If you’ve been on the internet any time since Tuesday, it is likely that you have seen something about what is being called the ‘Monsanto Protection Act.’ It always looks as if it is that the President has signed a bill giving complete immunity to the Missouri based corporation. But even a casual glance into this, and the whole argument falls apart.
‘Monsanto Protection Act’ Does Nothing Of The Sort.
What is being referred to is an amendment to the “Consolidated and Further Continuing Appropriations Act, 2013” signed into law on Tuesday. This act was implemented to avoid a government shutdown on Wednesday, by authorizing the president to pay the nations bills through October, when the new fiscal year begins. The particular provision being pointed to in this act is Section 735, within the agricultural portion of the bill. This section reads as follows:
SEC. 735. In the event that a determination of non-regulated status made pursuant to section 411 of the Plant Protection Act is or has been invalidated or vacated, the Secretary of Agriculture shall, notwithstanding any other provision of law, upon request by a farmer, grower, farm operator, or producer, immediately grant temporary permit(s) or temporary deregulation in part, subject to necessary and appropriate conditions consistent with section 411(a) or 412(c) of the Plant Protection Act, which interim conditions shall authorize the movement, introduction, continued cultivation, commercialization and other specifically enumerated activities and requirements, including measures designed to mitigate or minimize potential adverse environmental effects, if any, relevant to the Secretary’s evaluation of the petition for non-regulated status, while ensuring that growers or other users are able to move, plant, cultivate, introduce into commerce and carry out other authorized activities in a timely manner: Provided, That all such conditions shall be applicable only for the interim period necessary for the Secretary to complete any required analyses or consultations related to the petition for non-regulated status: Provided further, That nothing in this section shall be construed as limiting the Secretary’s authority under section 411, 412 and 414 of the Plant Protection Act.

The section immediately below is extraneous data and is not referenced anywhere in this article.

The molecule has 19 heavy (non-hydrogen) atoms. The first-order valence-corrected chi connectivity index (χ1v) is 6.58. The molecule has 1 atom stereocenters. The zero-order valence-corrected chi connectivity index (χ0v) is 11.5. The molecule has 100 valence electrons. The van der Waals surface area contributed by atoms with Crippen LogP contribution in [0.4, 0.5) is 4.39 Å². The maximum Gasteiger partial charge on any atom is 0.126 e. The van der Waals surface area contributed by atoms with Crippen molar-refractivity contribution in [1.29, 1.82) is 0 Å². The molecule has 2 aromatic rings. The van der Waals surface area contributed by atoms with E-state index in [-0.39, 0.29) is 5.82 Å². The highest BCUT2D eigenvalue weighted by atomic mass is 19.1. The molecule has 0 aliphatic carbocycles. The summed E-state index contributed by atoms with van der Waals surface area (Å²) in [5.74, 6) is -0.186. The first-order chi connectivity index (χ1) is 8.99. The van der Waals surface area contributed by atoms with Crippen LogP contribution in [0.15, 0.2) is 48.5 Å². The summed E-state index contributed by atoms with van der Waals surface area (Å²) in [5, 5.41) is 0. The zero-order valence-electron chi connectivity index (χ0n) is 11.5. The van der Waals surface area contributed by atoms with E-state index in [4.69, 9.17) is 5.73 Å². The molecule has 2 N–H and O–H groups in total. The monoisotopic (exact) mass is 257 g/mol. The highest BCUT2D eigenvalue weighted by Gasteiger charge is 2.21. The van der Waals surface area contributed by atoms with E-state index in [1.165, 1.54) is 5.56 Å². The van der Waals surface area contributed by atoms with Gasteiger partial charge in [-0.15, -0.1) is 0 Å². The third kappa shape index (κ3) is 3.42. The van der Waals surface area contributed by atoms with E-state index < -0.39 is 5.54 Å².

A bit wordy and complex, as laws tend to be. However, this is not a new measure, nor does it even mention Monsanto. This particular section is already law, passed as part of the Agriculture Appropriations Bill, and was carried forward when that bill was merged in with numerous other ones to make this current bill.
What Does The Bill Do?
What this particular measure does is allow the Secretary of Agriculture to grant a temporary deregulation status for a crop in the event that the crop is under litigation against the USDA’s approval of deregulation status. This is for the time period that the case is working through the courts. So, should an agro-company attempt to damage a competitor, such as Monsanto filing suit against competing crops, the crop may not be pulled from the shelves before the lawsuit is finished. Anybody can file a lawsuit in the United States. It would be incredibly easy for a competing firm to file a lawsuit against such a status for a crop grown by their competition. This would effectively freeze family farm competition out of the market for years. This measure simply ensures that will not happen.